Without building up an infrastructure, any new space initiative could become just a repeat of Apollo. Tom Hill offers a modest amendment to the Bush plan that could greatly increase the odds of long-term success.
The 2004 presidential campaign is about to enter high gear with the first round of primaries and caucuses. Jeff Foust looks at what positions—if any—the nine Democratic candidates have taken on space issues.
President Kennedy’s famous 1961 speech committing the US to going to the Moon was actually part of a broader speech on “urgent national needs”. Jeff Bingham compares the urgent national needs of 1961 with those of 2004 to see if a new space initiative might work today.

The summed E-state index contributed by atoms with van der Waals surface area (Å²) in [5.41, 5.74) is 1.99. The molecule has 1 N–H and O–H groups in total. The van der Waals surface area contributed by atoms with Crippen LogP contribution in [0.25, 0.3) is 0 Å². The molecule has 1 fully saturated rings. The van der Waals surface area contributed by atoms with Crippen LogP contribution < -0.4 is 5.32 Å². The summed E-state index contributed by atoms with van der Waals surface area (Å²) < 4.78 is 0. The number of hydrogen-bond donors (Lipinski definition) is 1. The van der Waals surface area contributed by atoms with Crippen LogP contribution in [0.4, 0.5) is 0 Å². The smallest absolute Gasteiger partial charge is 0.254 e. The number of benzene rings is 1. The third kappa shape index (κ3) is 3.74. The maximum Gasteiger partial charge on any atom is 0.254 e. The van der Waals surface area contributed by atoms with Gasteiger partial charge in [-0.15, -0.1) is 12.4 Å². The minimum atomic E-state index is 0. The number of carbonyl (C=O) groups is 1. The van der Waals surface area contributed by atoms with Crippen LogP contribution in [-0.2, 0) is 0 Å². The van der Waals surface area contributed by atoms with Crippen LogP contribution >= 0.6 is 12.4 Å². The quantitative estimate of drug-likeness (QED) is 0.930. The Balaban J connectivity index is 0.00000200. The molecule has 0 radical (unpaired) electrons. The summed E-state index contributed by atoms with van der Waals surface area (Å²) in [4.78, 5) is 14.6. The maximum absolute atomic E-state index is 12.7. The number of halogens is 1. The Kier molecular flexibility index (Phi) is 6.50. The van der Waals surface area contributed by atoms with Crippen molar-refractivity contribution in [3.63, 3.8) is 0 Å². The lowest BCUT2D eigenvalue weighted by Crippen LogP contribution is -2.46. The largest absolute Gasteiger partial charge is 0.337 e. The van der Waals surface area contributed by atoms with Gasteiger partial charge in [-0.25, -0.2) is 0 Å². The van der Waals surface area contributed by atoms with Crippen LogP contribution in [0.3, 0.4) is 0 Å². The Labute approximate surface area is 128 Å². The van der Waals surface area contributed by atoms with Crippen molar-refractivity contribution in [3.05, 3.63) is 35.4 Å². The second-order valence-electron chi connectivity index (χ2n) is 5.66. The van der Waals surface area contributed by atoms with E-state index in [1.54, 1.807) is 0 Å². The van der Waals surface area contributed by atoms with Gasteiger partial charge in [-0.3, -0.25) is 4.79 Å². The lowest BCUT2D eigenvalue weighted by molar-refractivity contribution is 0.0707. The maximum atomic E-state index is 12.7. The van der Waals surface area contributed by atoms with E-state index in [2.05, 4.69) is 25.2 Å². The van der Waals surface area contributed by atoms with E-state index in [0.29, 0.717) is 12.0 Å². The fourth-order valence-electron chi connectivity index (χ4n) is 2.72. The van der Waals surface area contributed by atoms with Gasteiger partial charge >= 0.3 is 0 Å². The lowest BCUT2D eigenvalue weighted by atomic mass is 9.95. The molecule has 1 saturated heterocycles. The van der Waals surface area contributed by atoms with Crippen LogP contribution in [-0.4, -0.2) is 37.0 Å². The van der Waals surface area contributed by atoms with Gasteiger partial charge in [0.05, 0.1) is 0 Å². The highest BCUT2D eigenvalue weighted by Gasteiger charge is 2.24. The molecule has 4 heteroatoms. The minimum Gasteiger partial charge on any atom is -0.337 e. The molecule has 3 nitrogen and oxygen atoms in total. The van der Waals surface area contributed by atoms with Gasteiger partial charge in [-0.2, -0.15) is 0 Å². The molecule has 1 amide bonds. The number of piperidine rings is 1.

The reasons why, and the means how, the nation decides to return to the Moon will determine the success of any such venture. Rick Tumlinson argues that the best odds of success lie with a reformed NASA working in cooperation with private enterprise.
Tensions were running high in Europe on Christmas morning as Mars Express and Beagle 2, the first European missions to Mars, arrived at their destination. Daniel Fischer provides a behind-the-scenes account of activities at mission control that day.
New Years is the time for the traditional year-in-review articles. Jeff Foust instead looks at the lessons that the events of the past year in the space industry should have taught us.
Democratic presidential candidate Howard Dean has talked about sending a human mission to Mars. Taylor Dinerman argues that such a move could open the door for other candidates to propose more modest ventures.